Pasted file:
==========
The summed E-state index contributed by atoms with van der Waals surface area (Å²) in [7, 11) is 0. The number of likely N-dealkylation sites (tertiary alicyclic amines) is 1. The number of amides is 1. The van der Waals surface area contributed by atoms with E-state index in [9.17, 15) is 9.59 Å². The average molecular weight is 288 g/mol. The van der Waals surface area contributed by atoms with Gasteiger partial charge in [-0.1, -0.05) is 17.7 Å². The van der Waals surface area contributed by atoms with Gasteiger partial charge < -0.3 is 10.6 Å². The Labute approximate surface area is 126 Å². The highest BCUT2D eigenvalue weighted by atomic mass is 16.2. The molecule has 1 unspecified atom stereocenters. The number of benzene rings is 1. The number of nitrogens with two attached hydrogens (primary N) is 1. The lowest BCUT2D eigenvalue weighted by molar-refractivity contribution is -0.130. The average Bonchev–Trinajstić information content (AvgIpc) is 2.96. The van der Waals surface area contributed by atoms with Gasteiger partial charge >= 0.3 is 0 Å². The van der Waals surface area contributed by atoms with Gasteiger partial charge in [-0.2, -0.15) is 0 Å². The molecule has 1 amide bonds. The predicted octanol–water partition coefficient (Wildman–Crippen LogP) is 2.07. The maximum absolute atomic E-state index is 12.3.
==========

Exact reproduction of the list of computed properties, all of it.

The summed E-state index contributed by atoms with van der Waals surface area (Å²) in [7, 11) is 0. The number of likely N-dealkylation sites (tertiary alicyclic amines) is 1. The number of amides is 1. The van der Waals surface area contributed by atoms with E-state index in [9.17, 15) is 9.59 Å². The average molecular weight is 288 g/mol. The van der Waals surface area contributed by atoms with Gasteiger partial charge in [-0.1, -0.05) is 17.7 Å². The van der Waals surface area contributed by atoms with Gasteiger partial charge < -0.3 is 10.6 Å². The Labute approximate surface area is 126 Å². The highest BCUT2D eigenvalue weighted by atomic mass is 16.2. The molecule has 1 unspecified atom stereocenters. The number of benzene rings is 1. The number of nitrogens with two attached hydrogens (primary N) is 1. The lowest BCUT2D eigenvalue weighted by molar-refractivity contribution is -0.130. The average Bonchev–Trinajstić information content (AvgIpc) is 2.96. The van der Waals surface area contributed by atoms with Gasteiger partial charge >= 0.3 is 0 Å². The van der Waals surface area contributed by atoms with Gasteiger partial charge in [-0.2, -0.15) is 0 Å². The molecule has 1 amide bonds. The predicted octanol–water partition coefficient (Wildman–Crippen LogP) is 2.07. The maximum absolute atomic E-state index is 12.3.